When the bridegroom and the bride’s father tasted the miraculous wine, they too were amazed, for the servants insisted they had just filled the jars with nothing but water from the well. Then all the guests drank the new wine and were silent with awe and reverence as they realized they had just witnessed a striking miracle wrought by the Master, Jesus of Nazareth, at the request of His beloved Mother.

Mary Mother of Mercy willingly assists all the poor and afflicted who fear God. From this incident, St. Bonaventure judges of the many graces which we can hope for through Mary, now that she reigns in Heaven; “For,” he says, “if Mary while yet on earth was so compassionate, how much more so is she now, reigning in Heaven!” He gives the reason by adding: “Mary, now that she sees the face of God, knows our necessities far better than when she was on earth and in proportion to the increase of her compassion, her power to aid us has been augmented.” Ah! Why do we not take refuge in all our necessities to this merciful Mother, who, assists the needly?

St Andre Bessette CSC (1845-1937) (7 January in Canada) “God’s Doorkeeper,” lay brother of the Congregation of Holy Cross.
About St Andre:

St Antoninus
St Basillisa of Antinoë

St Charles of Sezze OFM (1613-1670) Stigmatist, Friar, of the Friars Minor, Mystic, Writer, Advisor.
About St Charles:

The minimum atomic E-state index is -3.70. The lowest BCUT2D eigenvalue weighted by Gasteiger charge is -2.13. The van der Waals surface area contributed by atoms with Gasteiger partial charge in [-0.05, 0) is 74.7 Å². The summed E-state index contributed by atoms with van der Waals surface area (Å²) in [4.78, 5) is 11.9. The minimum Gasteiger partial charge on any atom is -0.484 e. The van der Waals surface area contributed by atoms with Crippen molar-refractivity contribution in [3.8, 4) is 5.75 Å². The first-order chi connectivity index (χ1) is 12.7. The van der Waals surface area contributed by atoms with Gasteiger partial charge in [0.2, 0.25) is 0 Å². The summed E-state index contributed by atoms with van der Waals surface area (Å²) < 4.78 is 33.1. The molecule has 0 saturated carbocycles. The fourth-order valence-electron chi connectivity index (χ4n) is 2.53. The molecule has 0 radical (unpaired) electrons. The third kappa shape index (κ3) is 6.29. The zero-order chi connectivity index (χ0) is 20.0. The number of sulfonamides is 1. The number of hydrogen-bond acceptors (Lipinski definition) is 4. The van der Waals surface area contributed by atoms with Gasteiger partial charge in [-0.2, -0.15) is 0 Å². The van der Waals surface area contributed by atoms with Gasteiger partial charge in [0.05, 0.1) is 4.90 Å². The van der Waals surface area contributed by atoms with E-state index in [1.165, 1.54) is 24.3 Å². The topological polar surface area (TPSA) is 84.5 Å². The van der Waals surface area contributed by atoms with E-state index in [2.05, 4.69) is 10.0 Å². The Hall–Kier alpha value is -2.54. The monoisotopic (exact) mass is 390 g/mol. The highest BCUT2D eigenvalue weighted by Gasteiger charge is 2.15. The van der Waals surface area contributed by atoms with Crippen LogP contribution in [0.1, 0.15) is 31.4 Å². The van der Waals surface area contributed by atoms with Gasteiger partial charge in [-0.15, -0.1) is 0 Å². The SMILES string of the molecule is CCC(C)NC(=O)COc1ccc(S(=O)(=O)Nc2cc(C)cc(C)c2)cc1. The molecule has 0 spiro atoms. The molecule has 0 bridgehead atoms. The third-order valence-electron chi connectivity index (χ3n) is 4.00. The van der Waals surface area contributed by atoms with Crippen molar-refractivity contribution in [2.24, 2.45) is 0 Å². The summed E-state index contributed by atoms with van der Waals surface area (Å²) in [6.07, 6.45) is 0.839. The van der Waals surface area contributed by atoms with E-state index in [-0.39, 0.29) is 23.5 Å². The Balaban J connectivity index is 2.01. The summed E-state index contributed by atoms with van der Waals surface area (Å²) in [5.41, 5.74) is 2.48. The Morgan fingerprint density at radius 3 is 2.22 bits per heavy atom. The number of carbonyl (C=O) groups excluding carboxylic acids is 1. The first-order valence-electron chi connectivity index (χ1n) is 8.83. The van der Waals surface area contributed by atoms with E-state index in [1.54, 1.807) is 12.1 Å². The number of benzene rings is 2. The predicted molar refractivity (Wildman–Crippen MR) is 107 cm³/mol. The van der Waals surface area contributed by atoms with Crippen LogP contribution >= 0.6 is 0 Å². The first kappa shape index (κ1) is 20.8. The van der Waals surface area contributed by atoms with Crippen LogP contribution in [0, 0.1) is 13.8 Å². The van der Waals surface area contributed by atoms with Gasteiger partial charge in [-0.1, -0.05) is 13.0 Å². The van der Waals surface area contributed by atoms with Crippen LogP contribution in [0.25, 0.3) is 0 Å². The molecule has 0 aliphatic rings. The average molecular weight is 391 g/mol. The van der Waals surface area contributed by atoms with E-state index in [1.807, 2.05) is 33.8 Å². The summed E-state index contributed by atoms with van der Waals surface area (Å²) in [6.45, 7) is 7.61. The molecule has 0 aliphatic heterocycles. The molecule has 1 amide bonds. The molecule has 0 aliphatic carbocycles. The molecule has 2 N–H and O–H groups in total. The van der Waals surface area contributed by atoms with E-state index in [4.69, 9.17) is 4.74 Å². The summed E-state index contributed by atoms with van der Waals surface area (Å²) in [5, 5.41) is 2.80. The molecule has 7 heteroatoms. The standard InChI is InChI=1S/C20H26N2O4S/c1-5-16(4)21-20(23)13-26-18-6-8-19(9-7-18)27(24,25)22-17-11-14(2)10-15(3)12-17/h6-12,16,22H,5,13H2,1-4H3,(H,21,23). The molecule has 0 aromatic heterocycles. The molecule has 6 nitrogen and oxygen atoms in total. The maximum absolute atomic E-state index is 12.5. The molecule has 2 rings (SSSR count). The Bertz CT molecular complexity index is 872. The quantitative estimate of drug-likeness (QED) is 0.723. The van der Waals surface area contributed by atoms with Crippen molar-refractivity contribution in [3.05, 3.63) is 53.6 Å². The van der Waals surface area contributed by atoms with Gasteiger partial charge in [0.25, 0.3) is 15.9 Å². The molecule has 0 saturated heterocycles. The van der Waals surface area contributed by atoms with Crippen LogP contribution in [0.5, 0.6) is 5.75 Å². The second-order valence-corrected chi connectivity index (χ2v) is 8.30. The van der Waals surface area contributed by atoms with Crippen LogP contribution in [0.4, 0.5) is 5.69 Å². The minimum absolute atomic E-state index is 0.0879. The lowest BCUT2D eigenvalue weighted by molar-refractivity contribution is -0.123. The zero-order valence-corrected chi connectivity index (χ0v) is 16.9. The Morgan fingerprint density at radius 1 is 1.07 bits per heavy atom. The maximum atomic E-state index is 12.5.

St Demetrius of Philadelphia
St Diman Dubh of Connor
St Edeyrn
St Eigrad
St Erminold of Prüfening
St Felix of Nantes (c 515-584) Bishop
Bl Frederick of Saint-Vanne
Bl Gertrud of Traunkirchen
Bl Gertrude van Oosten
St Guarinus of Sion
St Guy of Auxerre
St Honorius
St Hywyn of Aberdaron

St Juan de Ribera (1532-1611) Archbishop and Viceroy of Valencia, Latin Patriarchate of Antioch, Commander in Chief, President of the Audiencia and Chancellor of the University of Valencia.

St Julian of Antinoë
St Julius
Bl Luc of Roucy
Bl Macarius the Scot
St Macra of Rheims
St Merinus
St Nilammon of Geris
St Petran of Landévennec
St Peter of Canterbury
St Pia of Quedlinburg
St Pompejanus
St Rafaela Porras y Ayllón
Bl Raymond de Blanes
Bl Rita Amada de Jesus
St Schotin
St Wiltrudis of Bergen

Martyrs in Africa: Unknown number of Christian men and women who were martyred in the persecutions of Septimus Severus. They were burned to death c 210.

Martyrs of Sirmium – 8 saints: A group of Christians martyred together for their faith. The only surviving details are the names of eight of them – Anastasius VIII, Florianus, Florus, Jucundus, Peter, Ratites, Tatia and Tilis. They were martyred in the 4th century at Syrmium, Pannonia (modern Sremska Mitrovica, Vojvodina, Serbia).

Twelve Apostles – Saints of Ireland: Twelve 6th century Irish monks who studied under Saint Finian at Clonard Abbey and then spread the faith throughout Ireland. Each has his own commemoration bu,t on this day, they and their good works are considered and celebrated together. Although Saint Finian is sometimes included, most ancient writers list them as –
Brendan of Birr (Died c 573) Monk, known as “Prophet of Ireland,” Founder of the Monastery at Birr in Central Ireland.
Brendan the Navigator (c 484–c 577) Priest, Abbot, founder of many Monasteries.
Columba of Iona (521-597) Apostle of the Picts, Apostle to Scotland, Abbot, Missionary, Evangelist, Poet, Scholar and Writer.
• Columba of Terryglass
• Keiran of Saighir
Kieran of Clonmacnois / the Younger (c 516-c 550) Priest, Monk, Abbot, Teacher.
• Canice of Aghaboe
• Lasserian of Leighlin
• Mobhí of Glasnevin
• Ninnidh the Saintly of Loch Erne
• Ruadh´n of Lorrha
• Senan of Iniscathay